by / April 7th, 2016 /

Muse – 3Arena, Dublin

Muse came with but one intention – to conquer; to slay all in their path. They proved that on the evening before they played Dublin’s 3Arena when they took on Cabinteely XI in Kilbogget Park, with the Chris Wolstenholme-led Muse football team beating the local side by a marginal 9-8. “We will be victorious” they promised on ‘Uprising’, and now seven albums in to a twenty year career, the Drones tour touches down with not one, but two victories for the Devon rockers – a minor one on the pitch, and a bombastic triumph in the arena.

Gone is any semblance of a traditional stage. In its place, dissecting the crowd along the length of the venue floor is a tripartite structure – a circular centre with a drumkit nucleus and two arms leading to auxiliary platforms either side. It provides a sense of inclusivity, an expanse for the band to traverse during the course of the set and an unmissable spectacle for all involved.

As the ambient Drones overture plays over the PA six large Perspex pods descend from the roof, slowly orbiting like sentient Spielbergian orbs until eventually they align with the walkway. Simultaneously, the guitar riff of ‘Psycho’ kicks in and Matt Bellamy and Wolstenholme rotate between the four mics onstage, encircling drummer Dominic Howard. More bizarrely placed in the set-up is Morgan Nicholls on keys and percussion, half submerged in the stage to Howard’s rear; part of the band, but…not. When the three stalwarts face each other during ‘Dead Inside’ it’s hard not to feel for him down there in his pit, back to the onstage action but providing the synth bedrock for a large chunk of the night. 

Visually it’s a buffet for the eyeballs, as four large strips of gauze-like material drop either side of the rotating centre stage fulcrum to display some impressive visuals, not least the two huge 3D-like hands that appear to control Bellamy and Wolstenholme like marionettes from on high. The two guitarists head for the outer reaches of the platforms for ‘Time Is Running Out’. Physically it’s as removed as they’ve all been from one another all night, but musically they’re as tight as the snare drum that Howard punishes throughout the set. Despite the flamboyancy of Bellamy’s solos (and Morgan Nicholls tucked away behind the drumkit) this is a power trio of serious heft, and it’s on the more traditional powerhouse riffing that their rock muscle is flexed, AC/DC lite or not.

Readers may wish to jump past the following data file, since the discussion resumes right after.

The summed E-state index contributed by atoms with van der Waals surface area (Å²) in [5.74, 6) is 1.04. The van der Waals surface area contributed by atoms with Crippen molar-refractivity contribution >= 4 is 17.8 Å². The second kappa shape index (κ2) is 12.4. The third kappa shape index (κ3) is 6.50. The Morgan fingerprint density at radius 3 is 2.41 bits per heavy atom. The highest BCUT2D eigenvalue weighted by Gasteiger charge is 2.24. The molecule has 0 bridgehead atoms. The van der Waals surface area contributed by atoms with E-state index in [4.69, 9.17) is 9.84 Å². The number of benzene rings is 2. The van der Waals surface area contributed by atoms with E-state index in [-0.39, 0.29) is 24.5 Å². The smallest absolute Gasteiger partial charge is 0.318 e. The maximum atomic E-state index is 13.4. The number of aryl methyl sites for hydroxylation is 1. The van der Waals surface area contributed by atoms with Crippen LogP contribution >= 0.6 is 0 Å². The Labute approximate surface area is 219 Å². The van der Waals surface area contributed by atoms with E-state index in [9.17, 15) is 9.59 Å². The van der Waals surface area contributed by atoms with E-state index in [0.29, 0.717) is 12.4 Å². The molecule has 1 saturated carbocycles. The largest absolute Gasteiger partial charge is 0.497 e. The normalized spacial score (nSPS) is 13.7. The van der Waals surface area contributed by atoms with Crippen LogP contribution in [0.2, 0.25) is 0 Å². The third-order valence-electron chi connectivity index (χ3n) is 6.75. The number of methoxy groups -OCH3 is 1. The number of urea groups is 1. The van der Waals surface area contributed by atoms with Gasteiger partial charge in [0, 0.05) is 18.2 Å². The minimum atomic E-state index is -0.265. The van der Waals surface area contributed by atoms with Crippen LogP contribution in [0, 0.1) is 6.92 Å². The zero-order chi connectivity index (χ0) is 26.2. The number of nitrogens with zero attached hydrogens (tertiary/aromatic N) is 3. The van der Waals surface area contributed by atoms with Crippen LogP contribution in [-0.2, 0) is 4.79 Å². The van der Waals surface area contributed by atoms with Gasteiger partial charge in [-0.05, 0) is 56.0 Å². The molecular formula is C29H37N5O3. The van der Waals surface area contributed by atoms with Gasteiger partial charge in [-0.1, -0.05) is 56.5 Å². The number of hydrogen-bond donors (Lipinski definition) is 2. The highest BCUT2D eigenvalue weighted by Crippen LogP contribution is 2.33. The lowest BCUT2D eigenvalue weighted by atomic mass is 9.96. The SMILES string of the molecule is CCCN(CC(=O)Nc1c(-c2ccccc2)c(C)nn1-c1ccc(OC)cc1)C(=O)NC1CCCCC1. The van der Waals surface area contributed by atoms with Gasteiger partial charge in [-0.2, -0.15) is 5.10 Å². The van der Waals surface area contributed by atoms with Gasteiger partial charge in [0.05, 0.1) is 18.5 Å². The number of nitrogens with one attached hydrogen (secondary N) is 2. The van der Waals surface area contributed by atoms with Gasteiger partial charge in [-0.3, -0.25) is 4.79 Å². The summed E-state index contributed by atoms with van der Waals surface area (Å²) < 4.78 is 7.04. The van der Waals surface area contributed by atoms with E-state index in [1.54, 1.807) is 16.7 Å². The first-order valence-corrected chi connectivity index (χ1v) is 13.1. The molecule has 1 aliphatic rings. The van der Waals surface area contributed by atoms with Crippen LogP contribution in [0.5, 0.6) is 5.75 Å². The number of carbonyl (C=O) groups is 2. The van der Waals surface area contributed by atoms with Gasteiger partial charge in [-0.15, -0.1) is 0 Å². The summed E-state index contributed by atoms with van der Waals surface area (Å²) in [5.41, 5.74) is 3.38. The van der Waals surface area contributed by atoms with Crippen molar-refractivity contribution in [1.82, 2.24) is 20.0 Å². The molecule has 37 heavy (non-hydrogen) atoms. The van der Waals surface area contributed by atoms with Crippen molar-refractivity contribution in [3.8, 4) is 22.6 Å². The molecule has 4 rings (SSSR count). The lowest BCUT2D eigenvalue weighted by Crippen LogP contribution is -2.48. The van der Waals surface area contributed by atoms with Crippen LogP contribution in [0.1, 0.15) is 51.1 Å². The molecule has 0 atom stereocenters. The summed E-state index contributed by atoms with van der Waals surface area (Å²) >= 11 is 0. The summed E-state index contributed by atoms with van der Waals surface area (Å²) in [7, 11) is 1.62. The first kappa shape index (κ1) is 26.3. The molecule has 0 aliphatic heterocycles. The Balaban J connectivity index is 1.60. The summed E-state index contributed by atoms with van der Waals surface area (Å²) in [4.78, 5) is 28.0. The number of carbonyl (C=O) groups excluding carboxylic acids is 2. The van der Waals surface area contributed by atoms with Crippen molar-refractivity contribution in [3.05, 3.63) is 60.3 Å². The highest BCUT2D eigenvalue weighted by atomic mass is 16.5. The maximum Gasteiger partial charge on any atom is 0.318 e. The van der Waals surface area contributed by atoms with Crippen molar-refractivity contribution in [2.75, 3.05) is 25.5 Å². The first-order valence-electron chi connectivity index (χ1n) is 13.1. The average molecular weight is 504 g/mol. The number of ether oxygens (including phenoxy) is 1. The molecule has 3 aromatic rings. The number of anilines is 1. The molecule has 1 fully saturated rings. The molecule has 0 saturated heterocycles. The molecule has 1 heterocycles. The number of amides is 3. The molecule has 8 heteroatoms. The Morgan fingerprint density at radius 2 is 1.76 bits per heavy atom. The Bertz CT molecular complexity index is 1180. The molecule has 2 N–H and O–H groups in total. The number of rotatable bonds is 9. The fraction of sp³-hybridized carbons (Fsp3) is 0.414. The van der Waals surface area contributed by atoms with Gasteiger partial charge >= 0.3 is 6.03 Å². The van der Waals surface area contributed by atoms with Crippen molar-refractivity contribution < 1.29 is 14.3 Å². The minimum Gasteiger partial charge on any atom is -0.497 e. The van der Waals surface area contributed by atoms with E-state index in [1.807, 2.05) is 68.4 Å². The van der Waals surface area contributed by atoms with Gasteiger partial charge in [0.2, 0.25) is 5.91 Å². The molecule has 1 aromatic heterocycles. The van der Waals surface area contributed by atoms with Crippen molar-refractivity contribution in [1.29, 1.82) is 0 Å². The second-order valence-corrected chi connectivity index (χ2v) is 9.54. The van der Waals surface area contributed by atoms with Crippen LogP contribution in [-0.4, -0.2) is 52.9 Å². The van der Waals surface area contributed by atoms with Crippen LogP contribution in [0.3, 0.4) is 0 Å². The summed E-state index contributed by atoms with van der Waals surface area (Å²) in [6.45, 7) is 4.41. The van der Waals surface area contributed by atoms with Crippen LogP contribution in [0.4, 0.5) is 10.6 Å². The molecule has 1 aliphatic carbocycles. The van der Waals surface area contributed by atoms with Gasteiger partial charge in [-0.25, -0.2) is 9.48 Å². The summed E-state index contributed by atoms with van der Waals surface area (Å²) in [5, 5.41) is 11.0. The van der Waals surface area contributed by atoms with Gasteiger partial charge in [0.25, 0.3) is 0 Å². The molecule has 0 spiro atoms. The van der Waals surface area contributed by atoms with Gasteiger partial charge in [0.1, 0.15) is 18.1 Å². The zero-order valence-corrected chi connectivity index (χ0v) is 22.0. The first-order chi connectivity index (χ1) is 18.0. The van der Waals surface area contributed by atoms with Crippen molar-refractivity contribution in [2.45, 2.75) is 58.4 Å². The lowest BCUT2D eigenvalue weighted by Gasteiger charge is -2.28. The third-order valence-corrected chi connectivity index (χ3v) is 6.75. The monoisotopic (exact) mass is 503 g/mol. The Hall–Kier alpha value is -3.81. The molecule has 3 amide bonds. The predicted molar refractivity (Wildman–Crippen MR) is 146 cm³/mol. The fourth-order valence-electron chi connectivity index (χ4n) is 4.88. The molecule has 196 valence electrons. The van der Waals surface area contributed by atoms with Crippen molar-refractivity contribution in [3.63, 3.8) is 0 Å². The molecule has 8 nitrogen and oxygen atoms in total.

‘Starlight’, conversely, is stadium rock of the cheesiest AOR variety; U2 eat your arse out. Bellamy eschews guitar and shuts up to let the crowd roar the words, clapping his hands above his head while strolling the length of the walkways as giant white balloons are unleashed, each one popped to a confetti-filled cheer from a game-y crowd. Somehow then, and don’t ask us how, ‘The Globalist’ manages to transcend any such accusations.

More gauze screens descend to surround the stage with the band now behind a veil, and I shit you not, a small inflatable aircraft – a distant relative of Thunderbird 2 – benignly circumnavigates the venue before returning from whence it came. This is the lumbar puncture that Muse have been threatening all night. This is also the set at its most visually dazzling and all-enveloping, its most proggy and shamelessly pomp rock. It almost seems as if Howard’s kit has doubled in size over the song’s lengthy journey, but it’s just an illusion brought on by the gauze, and the panoramic piano and visuals…and good old fashioned wishful thinking. This is so beyond ridiculous, so beyond cynicism, that it’s only fantastic. Stonehenge be damned, scale model remote control spaceships are the present and future of rock’n’roll.

There’s no returning from this – not even with the lights, lasers, LEDs and strobes, not with the confetti cannons that fill the room during ‘Mercy’, not with the final no-nonsense rock-out of ‘Knights Of Cydonia’. ‘The Globalist’ is Muse’s death blow, the moment that turns a rock show into an event. Say what you will about the same-y nature of many of the songs, it doesn’t even matter…this ocular extravaganza had an inflatable spaceship.

Muse photographed for State by Olga Kuzmenko. Check out the full gallery here.